WASHINGTON — President Barack Obama won the backing of key figures in the US Congress, including Republicans, in his call for limited US strikes on Syria to punish President Bashar al-Assad for his suspected use of chemical weapons against civilians.
Leaders of the US Senate Foreign Relations Committee said they reached an agreement on a draft authorisation for the use of military force in Syria, paving the way for a vote by the committee today.
However, the draft is much narrower than the request made by Obama and includes a provision barring the use of US troops on the ground.
Speaking after the United Nations said two million Syrians had fled a conflict that posed the greatest threat to world peace since the Vietnam war, Obama said yesterday the United States also has a broader plan to help rebels defeat Assad’s forces.
“What we are envisioning is something limited. It is something proportional. It will degrade Assad’s capabilities,” Obama said. “At the same time we have a broader strategy that will allow us to upgrade the capabilities of the opposition.”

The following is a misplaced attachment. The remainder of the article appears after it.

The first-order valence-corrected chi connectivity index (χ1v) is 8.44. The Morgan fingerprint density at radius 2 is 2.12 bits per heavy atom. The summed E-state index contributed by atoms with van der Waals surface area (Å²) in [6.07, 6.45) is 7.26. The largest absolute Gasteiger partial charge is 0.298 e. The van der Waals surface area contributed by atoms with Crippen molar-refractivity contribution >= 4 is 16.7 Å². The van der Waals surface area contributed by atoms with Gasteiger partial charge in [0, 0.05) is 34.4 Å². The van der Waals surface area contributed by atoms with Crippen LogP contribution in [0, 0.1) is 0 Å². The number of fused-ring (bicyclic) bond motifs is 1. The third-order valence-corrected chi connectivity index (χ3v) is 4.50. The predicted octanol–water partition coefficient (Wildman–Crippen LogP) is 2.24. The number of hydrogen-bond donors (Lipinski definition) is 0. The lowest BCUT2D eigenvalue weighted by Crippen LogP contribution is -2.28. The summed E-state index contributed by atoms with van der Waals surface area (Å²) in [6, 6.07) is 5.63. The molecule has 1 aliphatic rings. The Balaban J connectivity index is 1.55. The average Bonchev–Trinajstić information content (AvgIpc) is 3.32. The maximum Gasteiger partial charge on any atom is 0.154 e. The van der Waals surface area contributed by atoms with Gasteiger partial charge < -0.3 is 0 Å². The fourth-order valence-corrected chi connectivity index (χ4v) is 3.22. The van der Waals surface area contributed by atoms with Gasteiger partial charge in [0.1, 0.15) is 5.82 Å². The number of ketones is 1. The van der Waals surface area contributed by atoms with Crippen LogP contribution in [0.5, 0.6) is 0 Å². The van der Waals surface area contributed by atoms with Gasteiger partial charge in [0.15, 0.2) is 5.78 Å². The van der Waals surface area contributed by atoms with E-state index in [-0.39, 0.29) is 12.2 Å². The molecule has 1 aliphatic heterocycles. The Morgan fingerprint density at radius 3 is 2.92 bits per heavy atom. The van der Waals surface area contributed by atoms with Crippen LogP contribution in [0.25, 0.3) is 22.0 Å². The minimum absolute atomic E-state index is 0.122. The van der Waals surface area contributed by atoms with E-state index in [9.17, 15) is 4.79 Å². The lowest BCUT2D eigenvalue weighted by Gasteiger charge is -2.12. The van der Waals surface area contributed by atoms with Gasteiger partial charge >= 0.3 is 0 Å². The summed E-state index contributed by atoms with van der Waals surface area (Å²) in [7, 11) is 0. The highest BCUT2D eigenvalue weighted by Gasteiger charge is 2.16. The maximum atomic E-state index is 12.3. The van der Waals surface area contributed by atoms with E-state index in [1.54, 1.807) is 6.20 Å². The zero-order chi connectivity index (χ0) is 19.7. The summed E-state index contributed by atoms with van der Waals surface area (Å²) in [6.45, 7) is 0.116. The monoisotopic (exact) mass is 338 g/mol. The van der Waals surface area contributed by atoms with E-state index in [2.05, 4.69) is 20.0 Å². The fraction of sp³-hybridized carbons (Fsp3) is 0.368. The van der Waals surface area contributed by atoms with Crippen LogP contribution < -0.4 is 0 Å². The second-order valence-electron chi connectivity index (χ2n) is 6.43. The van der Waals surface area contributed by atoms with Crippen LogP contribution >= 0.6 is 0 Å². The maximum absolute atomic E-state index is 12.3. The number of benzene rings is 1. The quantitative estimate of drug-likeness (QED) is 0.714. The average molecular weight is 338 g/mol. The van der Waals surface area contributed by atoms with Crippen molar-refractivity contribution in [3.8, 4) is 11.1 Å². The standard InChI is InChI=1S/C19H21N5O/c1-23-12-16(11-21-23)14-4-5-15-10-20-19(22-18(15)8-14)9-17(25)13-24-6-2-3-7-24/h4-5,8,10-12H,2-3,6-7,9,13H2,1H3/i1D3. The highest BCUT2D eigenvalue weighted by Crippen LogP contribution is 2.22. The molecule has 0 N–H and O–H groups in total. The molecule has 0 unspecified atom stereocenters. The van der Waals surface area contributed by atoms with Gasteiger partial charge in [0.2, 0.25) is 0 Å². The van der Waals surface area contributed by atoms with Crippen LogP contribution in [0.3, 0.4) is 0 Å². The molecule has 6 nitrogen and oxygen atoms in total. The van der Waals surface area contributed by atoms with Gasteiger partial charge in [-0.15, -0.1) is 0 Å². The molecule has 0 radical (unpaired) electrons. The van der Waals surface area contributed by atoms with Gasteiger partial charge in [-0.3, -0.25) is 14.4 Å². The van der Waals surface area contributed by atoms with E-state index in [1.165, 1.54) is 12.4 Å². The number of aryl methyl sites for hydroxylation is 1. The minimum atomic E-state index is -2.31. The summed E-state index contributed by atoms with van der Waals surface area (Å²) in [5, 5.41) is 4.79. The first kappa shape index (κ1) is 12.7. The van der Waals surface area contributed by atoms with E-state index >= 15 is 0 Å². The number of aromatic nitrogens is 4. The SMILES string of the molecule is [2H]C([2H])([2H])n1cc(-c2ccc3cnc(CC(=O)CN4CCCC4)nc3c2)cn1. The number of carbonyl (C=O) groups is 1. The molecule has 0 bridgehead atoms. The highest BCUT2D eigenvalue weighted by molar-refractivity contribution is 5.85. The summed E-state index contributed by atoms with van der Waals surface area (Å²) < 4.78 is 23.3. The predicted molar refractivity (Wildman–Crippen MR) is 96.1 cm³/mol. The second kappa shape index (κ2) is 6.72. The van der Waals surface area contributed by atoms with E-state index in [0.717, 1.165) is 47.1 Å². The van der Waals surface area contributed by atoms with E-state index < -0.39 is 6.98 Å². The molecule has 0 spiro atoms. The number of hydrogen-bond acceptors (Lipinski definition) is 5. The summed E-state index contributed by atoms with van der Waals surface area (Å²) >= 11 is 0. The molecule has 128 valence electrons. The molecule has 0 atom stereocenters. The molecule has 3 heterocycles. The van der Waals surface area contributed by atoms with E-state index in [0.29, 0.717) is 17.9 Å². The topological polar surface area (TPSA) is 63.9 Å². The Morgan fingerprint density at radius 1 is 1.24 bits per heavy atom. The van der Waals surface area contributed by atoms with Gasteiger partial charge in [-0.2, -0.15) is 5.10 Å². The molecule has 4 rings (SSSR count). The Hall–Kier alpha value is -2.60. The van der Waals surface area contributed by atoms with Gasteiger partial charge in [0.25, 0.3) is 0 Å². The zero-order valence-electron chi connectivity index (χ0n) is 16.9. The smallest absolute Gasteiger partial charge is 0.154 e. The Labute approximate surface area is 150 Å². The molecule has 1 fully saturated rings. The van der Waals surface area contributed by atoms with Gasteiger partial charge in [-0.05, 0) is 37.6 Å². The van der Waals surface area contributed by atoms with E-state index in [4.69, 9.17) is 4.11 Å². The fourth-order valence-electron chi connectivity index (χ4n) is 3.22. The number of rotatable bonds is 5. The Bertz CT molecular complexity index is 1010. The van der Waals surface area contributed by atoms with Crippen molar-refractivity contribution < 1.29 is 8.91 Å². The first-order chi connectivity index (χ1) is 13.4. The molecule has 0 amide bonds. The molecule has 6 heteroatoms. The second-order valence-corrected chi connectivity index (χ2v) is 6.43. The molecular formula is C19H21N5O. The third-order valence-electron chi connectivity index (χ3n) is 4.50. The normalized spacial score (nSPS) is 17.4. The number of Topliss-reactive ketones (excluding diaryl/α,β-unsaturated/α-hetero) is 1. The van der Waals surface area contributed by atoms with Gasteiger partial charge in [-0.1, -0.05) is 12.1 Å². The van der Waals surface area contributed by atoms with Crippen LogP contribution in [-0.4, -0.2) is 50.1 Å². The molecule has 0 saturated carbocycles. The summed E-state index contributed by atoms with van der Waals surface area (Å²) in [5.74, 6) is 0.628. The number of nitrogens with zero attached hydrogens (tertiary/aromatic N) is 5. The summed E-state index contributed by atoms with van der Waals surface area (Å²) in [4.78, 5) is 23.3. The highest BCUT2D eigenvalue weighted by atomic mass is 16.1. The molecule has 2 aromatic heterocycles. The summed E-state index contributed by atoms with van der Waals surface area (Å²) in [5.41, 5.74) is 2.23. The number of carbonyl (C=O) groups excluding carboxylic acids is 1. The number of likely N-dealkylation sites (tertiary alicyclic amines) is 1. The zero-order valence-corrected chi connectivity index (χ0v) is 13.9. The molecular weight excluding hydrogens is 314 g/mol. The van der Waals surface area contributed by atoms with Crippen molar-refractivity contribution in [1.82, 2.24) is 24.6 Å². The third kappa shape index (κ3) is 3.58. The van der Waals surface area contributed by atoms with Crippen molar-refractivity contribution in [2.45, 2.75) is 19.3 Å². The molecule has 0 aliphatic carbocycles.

Having startled friends and foes alike by delaying a punitive attack on Assad until Congress reconvenes and agrees, Obama met congressional leaders at the White House to urge a prompt decision and assure them it did not mean another long war like Iraq or Afghanistan.
John Boehner, the Republican speaker of the US House of Representatives, and House Majority Leader Eric Cantor both pledged their support for military action after the meeting.
Votes are expected to be held in the Senate and House next week, with the Republican-led House presenting the tougher challenge for Obama.
The House leadership has indicated the votes will be “conscience votes”, meaning they will not seek to influence members’ votes on party lines. All the same, it would have been a blow to Obama if he had not secured the backing of the top two Republicans.
“I believe that my colleagues should support this call for action,” Boehner told reporters.
The president said strikes aimed at punishing the use of chemical weapons would hurt Assad’s forces while other US action would bolster his opponents — though the White House has insisted it is not seeking “regime change”. (Reuters)
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